Well, Gibson was diplomatic with this punk. And his reasoning and his respect softened him. He called the attacks off. Then they suddenly started again, and Gibson got this message:


is there another way i can reach you that is secure, (i just ddosed you, i aint stupid, im betting first chance ud tracert me and call fbi) you seem like an interesting person to talk to

Say what? You want to talk to someone, so you blow away every other line of communication and ask if you can talk? Now I can just picture this punk once he gets up the nerve to go talk to a girl. He knocks on the door, and the first words out of his mouth are, “I just tesla coiled your phone line so you couldn’t call the cops, but…” Then he’d toss some Kmart pickup line every girl’s heard a million times her way, and hopefully she’d smack him and run to the neighbors’ and call the cops.

For some reason people get hacked off when you do something malicious to them.

Well, Gibson reverse-engineered some Windows zombies and followed them into a l33t IRC channel where he had another interesting conversation. I won’t spoil the rest of it.

Now, I admit when I was 13, I was a mess. I was insecure, and I had trouble adjusting. My voice was cracking, my skin was oily, and I was clumsy and gawky. And I didn’t like anyone I knew when I was 13, because I was the class punching bag. Part of it was probably because I was an outsider. This was a small town, and I wasn’t born there, which was a strike against me. If you got all your schooling there you were still OK. I came in the third grade, so strike two. And I didn’t want to be a hick, so strike three. I liked computers, and in 1987 that was anything but cool, especially in a small town. And everyone thought I was gay, because I didn’t hit on girls and I didn’t have a huge porn collection–and there aren’t many worse things to be in southern Missouri, because it’s still a really bigoted place (and since girls made me stammer, it’s not like I could have proven I was straight anyway). And I had goals in life besides getting the two or three prettiest girls in the class in bed. (Yes, this was 7th grade.) So I guess I was oh-for-two with two big strikeouts. And since I was five feet tall and about 90 pounds, if that (I’m 5’9″, 140 now, and I was scrawnier then than I am now) I couldn’t exactly defend myself either. So I was an easy target with nothing to like about me.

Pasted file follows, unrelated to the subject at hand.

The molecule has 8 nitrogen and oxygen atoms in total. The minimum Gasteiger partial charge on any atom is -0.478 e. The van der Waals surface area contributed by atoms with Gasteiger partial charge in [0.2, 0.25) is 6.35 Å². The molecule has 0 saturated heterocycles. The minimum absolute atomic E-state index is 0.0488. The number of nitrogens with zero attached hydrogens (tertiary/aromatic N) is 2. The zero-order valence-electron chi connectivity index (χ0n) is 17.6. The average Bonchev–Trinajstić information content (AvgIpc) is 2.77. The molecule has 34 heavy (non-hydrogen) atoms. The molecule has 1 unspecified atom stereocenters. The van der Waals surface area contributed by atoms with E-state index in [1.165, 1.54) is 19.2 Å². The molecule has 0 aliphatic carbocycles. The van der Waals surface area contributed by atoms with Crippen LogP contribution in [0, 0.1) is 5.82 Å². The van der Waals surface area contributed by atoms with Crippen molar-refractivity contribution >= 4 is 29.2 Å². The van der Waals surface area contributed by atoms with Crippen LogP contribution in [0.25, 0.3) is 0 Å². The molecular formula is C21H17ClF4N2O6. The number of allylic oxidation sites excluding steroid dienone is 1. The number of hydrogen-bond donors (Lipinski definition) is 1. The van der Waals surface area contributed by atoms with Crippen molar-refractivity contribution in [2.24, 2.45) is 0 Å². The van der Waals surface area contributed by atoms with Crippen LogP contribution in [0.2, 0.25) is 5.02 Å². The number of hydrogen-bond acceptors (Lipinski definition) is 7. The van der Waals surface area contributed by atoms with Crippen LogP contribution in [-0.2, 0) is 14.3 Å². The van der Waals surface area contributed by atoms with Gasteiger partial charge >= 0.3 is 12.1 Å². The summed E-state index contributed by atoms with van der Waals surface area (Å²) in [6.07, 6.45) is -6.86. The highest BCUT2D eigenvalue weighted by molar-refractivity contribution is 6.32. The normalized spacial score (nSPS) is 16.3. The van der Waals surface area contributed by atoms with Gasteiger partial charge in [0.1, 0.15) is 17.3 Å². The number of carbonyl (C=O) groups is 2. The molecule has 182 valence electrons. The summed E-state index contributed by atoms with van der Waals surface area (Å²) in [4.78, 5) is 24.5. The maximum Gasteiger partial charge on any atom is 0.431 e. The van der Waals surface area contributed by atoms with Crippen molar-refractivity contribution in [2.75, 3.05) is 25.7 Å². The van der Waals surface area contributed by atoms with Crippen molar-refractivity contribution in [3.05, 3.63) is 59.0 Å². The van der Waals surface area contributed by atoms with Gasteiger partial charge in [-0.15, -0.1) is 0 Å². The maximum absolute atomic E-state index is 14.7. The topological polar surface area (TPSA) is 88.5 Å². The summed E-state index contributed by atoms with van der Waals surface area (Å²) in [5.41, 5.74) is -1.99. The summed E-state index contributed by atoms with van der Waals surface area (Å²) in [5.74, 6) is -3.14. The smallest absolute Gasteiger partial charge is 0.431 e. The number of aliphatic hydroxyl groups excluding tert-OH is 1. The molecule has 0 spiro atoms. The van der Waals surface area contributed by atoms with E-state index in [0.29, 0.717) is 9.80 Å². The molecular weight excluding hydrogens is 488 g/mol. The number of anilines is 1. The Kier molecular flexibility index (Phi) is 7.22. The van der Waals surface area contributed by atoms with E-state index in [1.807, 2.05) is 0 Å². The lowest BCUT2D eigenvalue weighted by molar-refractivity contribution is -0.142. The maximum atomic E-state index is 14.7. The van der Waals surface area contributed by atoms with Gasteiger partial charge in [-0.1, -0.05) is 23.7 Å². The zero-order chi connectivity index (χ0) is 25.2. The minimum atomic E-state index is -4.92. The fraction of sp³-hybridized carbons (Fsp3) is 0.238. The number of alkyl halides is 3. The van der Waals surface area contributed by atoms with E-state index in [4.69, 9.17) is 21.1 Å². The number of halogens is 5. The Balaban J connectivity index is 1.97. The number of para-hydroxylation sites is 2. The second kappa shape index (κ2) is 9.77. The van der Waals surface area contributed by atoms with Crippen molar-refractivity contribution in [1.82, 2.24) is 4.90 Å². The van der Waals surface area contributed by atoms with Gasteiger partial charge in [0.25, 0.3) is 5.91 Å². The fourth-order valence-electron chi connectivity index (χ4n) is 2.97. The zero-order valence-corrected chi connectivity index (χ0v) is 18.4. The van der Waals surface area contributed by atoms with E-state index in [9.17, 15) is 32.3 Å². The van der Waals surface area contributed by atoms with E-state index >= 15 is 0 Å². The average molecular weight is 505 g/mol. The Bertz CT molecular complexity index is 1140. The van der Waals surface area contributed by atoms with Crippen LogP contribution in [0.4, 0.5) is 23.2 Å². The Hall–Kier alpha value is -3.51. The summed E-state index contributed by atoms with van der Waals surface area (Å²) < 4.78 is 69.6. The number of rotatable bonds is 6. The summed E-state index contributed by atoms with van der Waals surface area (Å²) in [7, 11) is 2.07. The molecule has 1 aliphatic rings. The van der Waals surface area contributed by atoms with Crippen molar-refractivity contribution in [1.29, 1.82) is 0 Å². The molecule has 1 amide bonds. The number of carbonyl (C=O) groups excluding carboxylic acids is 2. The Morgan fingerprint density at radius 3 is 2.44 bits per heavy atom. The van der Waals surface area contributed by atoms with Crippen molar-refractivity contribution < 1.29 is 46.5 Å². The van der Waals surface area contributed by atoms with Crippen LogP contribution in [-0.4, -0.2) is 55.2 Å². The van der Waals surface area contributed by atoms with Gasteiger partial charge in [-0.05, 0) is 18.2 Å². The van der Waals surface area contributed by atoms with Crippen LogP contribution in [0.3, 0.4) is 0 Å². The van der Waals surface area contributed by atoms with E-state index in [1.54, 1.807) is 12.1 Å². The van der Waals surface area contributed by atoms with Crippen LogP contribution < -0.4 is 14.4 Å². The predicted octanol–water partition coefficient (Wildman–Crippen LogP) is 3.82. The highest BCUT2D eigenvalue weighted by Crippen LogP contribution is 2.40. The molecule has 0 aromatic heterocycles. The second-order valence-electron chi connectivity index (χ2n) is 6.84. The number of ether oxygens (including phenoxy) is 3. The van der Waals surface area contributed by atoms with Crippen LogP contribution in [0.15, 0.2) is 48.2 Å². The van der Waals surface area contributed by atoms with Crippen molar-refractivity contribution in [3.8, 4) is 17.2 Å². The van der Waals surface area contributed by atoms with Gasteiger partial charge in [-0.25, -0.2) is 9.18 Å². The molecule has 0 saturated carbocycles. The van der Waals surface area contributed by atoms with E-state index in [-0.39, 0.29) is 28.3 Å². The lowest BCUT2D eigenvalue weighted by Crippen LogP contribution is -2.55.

I guess “Wicked” sees Steve Gibson as a five-foot, 90-pound outsider with a really big mouth, so he’s gonna go pick on him. Then he’s gonna go hit on the 13-year-old girl who looks 18, and he thinks taking down grc.com is going to make her swoon and tell him to take her to bed and lose her forever. But since she has a life, she doesn’t give a rat’s ass about whether grc.com is up or down, so hopefully she’ll smack him but I doubt it.

Yeah, I want to say the solution is to make things like they were in 1987 but bullies are bullies, whether it’s 2001 or 1987 or 1967. AD or BC, for that matter.

I want to say that accountability to a higher being will solve everything and make kids behave, but I know it won’t. That grade-school experience I just described to you, with 13-year-olds making South Park look tame and trying to get in girls’ pants? You know where that happened? A Lutheran grade school. Introducing the kids to God won’t fix it. Establishing a theocracy won’t fix it. In college I wrote a half-serious editorial, after a pair of 6-year-olds in Chicago murdered a four-year-old by dropping him out of a 20th-story window after he refused to steal candy for them, where I advocated the death penalty for all ages–maybe then parents would keep an eye on their kids, I reasoned. But I know that won’t fix anything either.

Steve Gibson doesn’t offer any answers. He’s not a social engineer. He’s a programmer–probably the best and most socially responsible programmer alive right now. And what Gibson wants is for Microsoft to cripple the TCP/IP code in Windows XP, so the zombies these script kiddies use don’t gain the ability to spoof come October.